"Why are you upset? I'm the one who just got creamed."

"I haven't seen my best friend in a year. I don't know where you are…"

Kyle tries to focus Neil. "My question was, what do I do now?"

"Same thing I told you on day one. You never should have gone to work for Chandler. Guy's most printable nickname is the Prince of Darkness." Neil picks up the half-smoked cigarette and relights it. "Remember the article I posted. The one about how on the eve of the Baghdad invasion Saddam sent out an urgent telegram. He was willing to make oil concessions, to let the UN in and inspect? He capitulated to all of our demands. And who does Saddam send this telegram to? Not Cheney…not W. …not Rummy—he sent it to Chandler. He knew Chandler was the one with the power to stop the war. And you went and fucking worked for him."

"Where is this getting us?"

"Nowhere. This is me venting my frustration with you."

"I can't believe the legs this story has…"

"And you really shouldn't have run."

"What do you mean? I'm named in suits by Judicial Watch, Truth and Justice Watch, the ACLU…top of that, I was handed subpoenas from two different Senate subcommittees. I'm facing, at minimum, two years of jail time for contempt of Congress. I've been accused of helping to transform America into a fascist state. What did you want me to do? Sit on the couch and wait it out?"

"It made you look guilty, running."

"I should have stayed and fought?"

"If you didn't do anything."

"I didn't. That's why I ran."


"I've told you a thousand times, I did my job. That is all. I worked on weapons proliferation."

"Then come home, man. Come home. You are missed."

"I can't."

"You can. Cut a deal with the government."

"They're not offering."

"Make them an offer."

"Stop acting like this is some fucking choice I have."

"You need to make a deal with someone. It's your only option."

"It's not."

"Kyle…you worked in DC. You know this. Somewhere, someone wants to cut a deal."

"Chandler is the government."

"Then why is he on TV being grilled?"

"Public relations. Why do you think he agreed to show up? Does he look worried to you? This is a dog-and-pony show. They asked him to show up. He gave them his permission to do this to hide the really big issues."

"Make a deal."

Kyle exhales.

"I know that sound," Neil says. "Means you think, somehow, you give it another year, this shit's gonna blow over. Listen to me. Chandler put a live tap on every telecom circuit…and you've been accused of building the network to slice through everything his taps sucked up. You think this is blowing over? Even England, CCTV capital of the world, thought a live tap was nuts. They backed off. This makes Bush's FISA scandal look merely indecent. Reach out. Make a deal. Or don't reach out and make a deal. Just come home."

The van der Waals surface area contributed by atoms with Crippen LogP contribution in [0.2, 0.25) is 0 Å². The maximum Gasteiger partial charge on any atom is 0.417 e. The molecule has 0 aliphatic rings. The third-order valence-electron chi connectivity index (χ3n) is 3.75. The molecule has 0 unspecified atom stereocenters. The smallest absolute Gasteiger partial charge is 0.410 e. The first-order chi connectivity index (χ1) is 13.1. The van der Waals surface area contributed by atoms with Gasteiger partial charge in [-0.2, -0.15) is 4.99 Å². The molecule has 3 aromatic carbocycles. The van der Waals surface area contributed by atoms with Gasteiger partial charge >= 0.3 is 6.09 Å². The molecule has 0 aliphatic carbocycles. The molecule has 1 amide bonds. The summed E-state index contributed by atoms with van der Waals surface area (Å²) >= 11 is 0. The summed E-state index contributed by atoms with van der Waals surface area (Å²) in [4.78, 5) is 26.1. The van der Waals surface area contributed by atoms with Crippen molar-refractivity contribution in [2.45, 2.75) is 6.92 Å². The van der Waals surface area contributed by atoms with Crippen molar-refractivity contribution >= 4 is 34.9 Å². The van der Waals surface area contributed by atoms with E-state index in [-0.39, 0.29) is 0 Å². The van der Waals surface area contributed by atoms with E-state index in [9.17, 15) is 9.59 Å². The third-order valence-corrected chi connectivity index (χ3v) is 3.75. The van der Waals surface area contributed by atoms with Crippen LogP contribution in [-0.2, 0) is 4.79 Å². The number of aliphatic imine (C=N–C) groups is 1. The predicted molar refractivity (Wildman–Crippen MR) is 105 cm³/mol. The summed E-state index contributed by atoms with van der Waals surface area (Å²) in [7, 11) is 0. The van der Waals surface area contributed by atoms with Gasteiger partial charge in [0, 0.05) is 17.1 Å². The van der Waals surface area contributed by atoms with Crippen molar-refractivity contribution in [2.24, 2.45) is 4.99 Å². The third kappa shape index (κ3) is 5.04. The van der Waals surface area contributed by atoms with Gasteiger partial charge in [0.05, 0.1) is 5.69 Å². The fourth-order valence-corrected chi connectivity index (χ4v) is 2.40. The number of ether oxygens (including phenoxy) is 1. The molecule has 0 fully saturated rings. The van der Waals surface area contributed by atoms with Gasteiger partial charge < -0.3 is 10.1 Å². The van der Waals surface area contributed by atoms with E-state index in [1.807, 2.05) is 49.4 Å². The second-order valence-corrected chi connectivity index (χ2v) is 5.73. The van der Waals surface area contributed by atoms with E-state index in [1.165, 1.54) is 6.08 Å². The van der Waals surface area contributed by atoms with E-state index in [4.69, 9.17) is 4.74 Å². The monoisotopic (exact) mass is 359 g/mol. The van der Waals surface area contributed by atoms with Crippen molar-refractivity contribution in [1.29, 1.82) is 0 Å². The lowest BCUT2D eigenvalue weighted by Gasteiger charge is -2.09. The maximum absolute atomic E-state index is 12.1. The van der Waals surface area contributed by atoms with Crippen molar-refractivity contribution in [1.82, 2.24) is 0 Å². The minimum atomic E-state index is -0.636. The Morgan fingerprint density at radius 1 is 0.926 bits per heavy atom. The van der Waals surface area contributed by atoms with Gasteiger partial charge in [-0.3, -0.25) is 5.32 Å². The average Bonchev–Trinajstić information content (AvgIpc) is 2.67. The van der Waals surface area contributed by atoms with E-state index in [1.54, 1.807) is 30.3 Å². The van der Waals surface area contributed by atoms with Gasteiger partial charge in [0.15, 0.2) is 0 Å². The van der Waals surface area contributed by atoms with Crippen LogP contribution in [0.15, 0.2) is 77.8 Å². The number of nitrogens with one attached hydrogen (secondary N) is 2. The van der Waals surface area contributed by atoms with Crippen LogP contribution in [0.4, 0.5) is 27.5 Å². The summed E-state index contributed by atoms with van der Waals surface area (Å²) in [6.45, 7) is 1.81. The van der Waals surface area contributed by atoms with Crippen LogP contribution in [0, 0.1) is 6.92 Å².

"Minute I get off the plane in the States, they'll throw the cuffs on me. I'm obstructing justice with my absence."

"And I'll be there for you, with a lawyer, and then I'll run an exclusive."

"No way, man…I'm not some martyr."

"Why'd you do it in the first place?"


"Go work for Chandler. Why? You had to know how it was gonna go down; everyone around him has a habit of self-immolating."

"I thought I could make a difference…maybe."

"Right. Change-the-system-from-the-inside kinda thing, am I right?"


"But at what cost?"

"Right," Kyle says.

Then the call goes dead.



Kyle signs off Skype, closes the window with Chandler's testimony, logs onto one of Neil's feeder publications, and is greeted by a color photograph of himself wearing a tuxedo that could charitably be called ostentatious. He remembers when the photo was snapped. Chandler was in the habit of holding seasonal banquets in his own honor. This particular fete celebrated his philanthropic endeavors, and Kyle was there to introduce several disadvantaged teenagers who would be summer interns at one of Chandler's sixteen companies.

Kyle looks at himself in the tux, clean-shaven, hair sculpted, genuine grin, and he shudders at what he must look like to most people these days. Above the picture, the headline shouts:

"From Revolutionary Son to Corporate Fascist: Kyle West in His Own Words."

Kyle sees all the trigger words below: born in Palestinian training camp…grew up in East Berlin under Stasi protection.

The feeling starts again. The heart squeeze, the arterial tightness, the cold sweat.

He slides open the balcony door and gets, instead of air, a gut punch of heat and haze.

The sky is pregnant with rain, ready to pop. The sun presses down like an anvil. Two bougainvillea plants rest on the balcony, one on either side, dying. Their plumed purple faces have turned pale.

A branch of heat lightning bisects a cloud.

April certainly is the cruelest month.

Kyle rests his hands on the metal railing and then withdraws them in shock. He can't believe the surface has soaked up so much heat this early in the morning.

He peers over the rail at the Mekong River. The lifeblood of the Khmer people. The water is a shade of rusted brass stained by silt carried in from Laos. Houseboats bob along, ramshackle materials, collage art as shelter. Gnarled doors, beach towels as curtains, rusted roofs, NGO-donated tarps, bullet-riddled plaster walls, torn screens, empty oil drums for furniture.

Several houseboats have been pushed together to form a floating village. The suburbs of the postapocalypse, a hellish atoll.

His skin starts to burn.